Aetofolia (which means “eagle’s nest) is built high up on the hill known as “The Mountain of the North Wind”. The village was for many years a centre of Cycladic ceramic production. The thick vegetation in the area known as “Kannava” makes it one of the most beautiful spots on the whole island. A little outside the village is the mediaeval settlement known as “Kore’s Tower”. According to local legend, Persephone, the daughter of the goddess Demeter, lived here, but it is also said that the tower belonged to an exiled princess. Local beauty spots such as “Kammeni Spilia” (“burnt cave”), Ellinikaria, and Polemou o Kampos (“The Plain of War”) are of great natural and historical interest.

Kato Kleisma is set in a fertile village on the edge of the Komi valley. In effect, this is the beginning of the Komi-Kalloni valley, with its abundant water, reed thickets, and endless greenery. Most of the remains of an ancient temple from the Cycladic Period found in the area were used to build the Church of the Virgin. The Church of Saint Anastasios is built on the site of an early-Christian church. There are also two ruined olive presses in the village.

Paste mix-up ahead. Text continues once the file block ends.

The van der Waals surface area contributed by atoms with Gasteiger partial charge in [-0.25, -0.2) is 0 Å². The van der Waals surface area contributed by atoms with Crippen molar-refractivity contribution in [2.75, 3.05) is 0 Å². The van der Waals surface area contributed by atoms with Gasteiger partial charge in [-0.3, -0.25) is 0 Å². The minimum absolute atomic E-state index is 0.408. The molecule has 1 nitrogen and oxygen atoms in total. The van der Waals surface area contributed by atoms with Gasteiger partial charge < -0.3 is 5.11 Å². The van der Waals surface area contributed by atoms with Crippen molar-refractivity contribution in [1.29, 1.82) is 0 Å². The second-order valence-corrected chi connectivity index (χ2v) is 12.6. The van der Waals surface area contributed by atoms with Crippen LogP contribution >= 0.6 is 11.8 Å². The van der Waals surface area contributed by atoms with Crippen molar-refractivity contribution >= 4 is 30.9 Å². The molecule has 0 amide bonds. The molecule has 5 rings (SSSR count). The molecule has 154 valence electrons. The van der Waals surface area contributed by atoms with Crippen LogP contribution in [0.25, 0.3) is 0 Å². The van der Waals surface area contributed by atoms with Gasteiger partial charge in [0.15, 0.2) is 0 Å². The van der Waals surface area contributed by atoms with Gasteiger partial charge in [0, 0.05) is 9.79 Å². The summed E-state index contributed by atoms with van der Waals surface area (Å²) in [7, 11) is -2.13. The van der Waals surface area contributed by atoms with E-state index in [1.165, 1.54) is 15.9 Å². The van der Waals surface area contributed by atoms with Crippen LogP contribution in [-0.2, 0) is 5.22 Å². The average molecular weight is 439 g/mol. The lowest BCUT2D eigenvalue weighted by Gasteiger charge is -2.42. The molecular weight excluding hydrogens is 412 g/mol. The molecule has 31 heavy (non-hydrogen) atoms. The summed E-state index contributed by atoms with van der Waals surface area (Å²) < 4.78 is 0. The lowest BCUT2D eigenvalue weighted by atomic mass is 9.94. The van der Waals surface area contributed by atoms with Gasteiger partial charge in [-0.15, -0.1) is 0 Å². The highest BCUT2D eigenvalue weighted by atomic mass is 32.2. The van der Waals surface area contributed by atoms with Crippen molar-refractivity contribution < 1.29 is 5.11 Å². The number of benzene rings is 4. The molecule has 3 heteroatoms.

Karkados is a small village. There is an ancient copper mine a little to the east to which the village probably owes its name (“chalkos” = copper; “chalkias” = copper-smith). The bell tower of the old church of the Saviour leans so much to one side that it has earned it the nick-name: “little Pisa”.


The greenest village on the whole island is Kardiani. Built on the slopes of Mount Pateles, Kardiani luxuriates in the shade of plane and olive trees. The stream that runs through the village reaches the sea at Giannaki beach. Picturesque flights of steps; whitewashed, stone-paved streets; arches; alleyways; and gardens bursting with flowers all serve to make Kardiani an exceptionally beautiful village. There are three large churches: the church of the Holy Trinity at one end of the village, the Assumption of the Virgin in the centre, and Church of the Kioura (Our Lady) at the other end. Cool water gushes out of a spring beneath the foundations of the latter. Excavations in the area have unearthed six graves and a number of artifacts. A road from the village leads down to the beautiful beaches at Agios Petros, Ormos Giannaki, and Kalyvia.